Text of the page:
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Victoria woman wins appeal of murder conviction in death of her toddler

A Victoria woman has successfully appealed her conviction for the first-degree murder of her 18-month-old daughter in ­September 2015. The B.C.
Kaela Mehl, accompanied by her lawyer, leaves Victoria courthouse on Thursday, Sept. 21, 2017. (Image is a still from a video.) CHEK NEWS

A Victoria woman has successfully appealed her conviction for the first-degree murder of her 18-month-old daughter in ­September 2015.

The B.C. Court of Appeal has ordered a new trial for Kaela Janine Mehl, who was convicted by a jury in October 2017 and sentenced to life in prison with no possibility of parole for 25 years.

In its decision, the appeal court found that Mehl’s lawyer failed to provide ­professional assistance. “Viewed collectively, the acts and omissions of trial counsel resulted in a trial that was unfair in fact and in appearance,” said the unanimous decision.

“Additionally, if reasonable professional assistance had been given, there is a reasonable probability that the outcome would have been different.”

Mehl admitted she killed her daughter Charlotte by feeding her yogurt laced with a fatal dose of Zopiclone, then smothering her in the early morning of Sept. 16, 2015.

She and husband Daniel Cunningham had become embroiled in an ugly, tumultuous custody battle for their child after separating in May 2015.

Their exchanges of the toddler took place at the Saanich police station.

During Mehl’s trial, the behaviour of one juror, who made sympathetic hand gestures toward the baby’s father and his family, undermined trial fairness, said the appeal court. The behaviour of the juror — whose identity is protected by a publication ban — was never brought to the judge’s attention.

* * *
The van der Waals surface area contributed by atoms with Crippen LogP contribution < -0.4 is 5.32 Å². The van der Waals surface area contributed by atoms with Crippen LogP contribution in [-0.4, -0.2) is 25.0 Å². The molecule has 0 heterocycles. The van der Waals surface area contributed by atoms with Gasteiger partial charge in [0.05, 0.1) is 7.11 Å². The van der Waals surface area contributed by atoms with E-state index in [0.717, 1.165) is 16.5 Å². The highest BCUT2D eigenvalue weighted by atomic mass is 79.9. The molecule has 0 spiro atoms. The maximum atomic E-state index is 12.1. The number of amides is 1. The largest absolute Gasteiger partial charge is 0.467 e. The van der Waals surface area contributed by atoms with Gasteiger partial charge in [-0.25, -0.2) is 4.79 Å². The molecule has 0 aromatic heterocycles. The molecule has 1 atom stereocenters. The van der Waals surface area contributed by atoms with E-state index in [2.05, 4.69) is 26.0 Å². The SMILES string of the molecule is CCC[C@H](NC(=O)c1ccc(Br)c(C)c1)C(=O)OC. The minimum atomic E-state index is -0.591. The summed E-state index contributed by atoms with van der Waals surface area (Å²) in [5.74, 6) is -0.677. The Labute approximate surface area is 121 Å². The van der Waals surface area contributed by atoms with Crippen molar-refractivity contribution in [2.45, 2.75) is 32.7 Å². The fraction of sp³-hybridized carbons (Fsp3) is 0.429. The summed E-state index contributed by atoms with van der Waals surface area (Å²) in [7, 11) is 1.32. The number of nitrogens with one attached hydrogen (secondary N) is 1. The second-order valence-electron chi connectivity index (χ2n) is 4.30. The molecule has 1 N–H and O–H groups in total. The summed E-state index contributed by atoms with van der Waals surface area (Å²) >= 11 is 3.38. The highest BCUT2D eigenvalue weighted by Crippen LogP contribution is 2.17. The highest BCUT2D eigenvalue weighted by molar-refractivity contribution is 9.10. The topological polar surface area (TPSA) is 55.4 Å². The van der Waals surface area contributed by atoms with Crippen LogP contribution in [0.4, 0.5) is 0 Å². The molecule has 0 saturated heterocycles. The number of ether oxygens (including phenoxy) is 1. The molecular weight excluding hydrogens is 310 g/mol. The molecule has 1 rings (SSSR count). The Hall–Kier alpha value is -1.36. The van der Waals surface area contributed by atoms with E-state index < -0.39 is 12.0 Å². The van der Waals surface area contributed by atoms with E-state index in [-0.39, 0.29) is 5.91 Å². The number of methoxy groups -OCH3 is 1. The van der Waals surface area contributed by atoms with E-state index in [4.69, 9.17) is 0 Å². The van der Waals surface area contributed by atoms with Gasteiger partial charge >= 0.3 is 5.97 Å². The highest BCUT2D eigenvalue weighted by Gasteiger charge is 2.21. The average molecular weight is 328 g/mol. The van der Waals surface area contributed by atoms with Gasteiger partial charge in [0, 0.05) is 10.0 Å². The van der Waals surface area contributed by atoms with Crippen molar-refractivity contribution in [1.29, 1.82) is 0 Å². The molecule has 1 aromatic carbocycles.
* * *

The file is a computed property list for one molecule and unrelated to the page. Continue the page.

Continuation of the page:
The appeal court found that on the first day of the second week of the trial, the juror began looking directly at the Cunningham side of the gallery and smiling. That day and the next, the juror made a close-fisted double tap over the heart on at least two occasions. Although the defence lawyer had witnessed the gesture, he decided not to raise it with the judge.

The juror also winked and smiled at the Cunningham family later in the trial. On the day of closing submissions, the juror smiled, smirked and nodded at the Cunningham family. When Mehl was convicted, the juror made the tapping gesture again.

The appeal court found that a reasonable person would find there was a real likelihood the juror was not impartial,

and there had been a failure of the appearance of justice.

At the trial, the defence had presented testimony from two psychiatrists who argued that Mehl was suffering from a mental disorder that significantly compromised her mental state and impaired her ability to think in a rational way.

The Crown’s theory was that Mehl was suddenly faced with the reality that she would have to share custody of her daughter with Cunningham and his family, whom she disliked, and she killed Charlotte to prevent them having access to the little girl.

Mehl hired private investigators, surreptitiously recorded exchanges and followed the family to find evidence that the child wasn’t safe with them. She went to the police and the Ministry for Children and Family Development, but did not get the help she needed. At the same time, the courts were increasing the family’s access to the child.

On Sept. 15, 2015, frustrated, stressed and losing hope in the custody battle for the child, Mehl decided to kill herself and her daughter because she did not want to leave the child behind to be raised by her ex-husband’s family, the Crown said.

Mehl began researching fatal doses of Zopiclone and started writing a suicide note. She fed the drugs to the child and smothered her. Then Mehl took what she believed was a fatal dose of the sleeping pills and finished writing her suicide note, which she emailed to the family of her ex-husband and the family lawyer.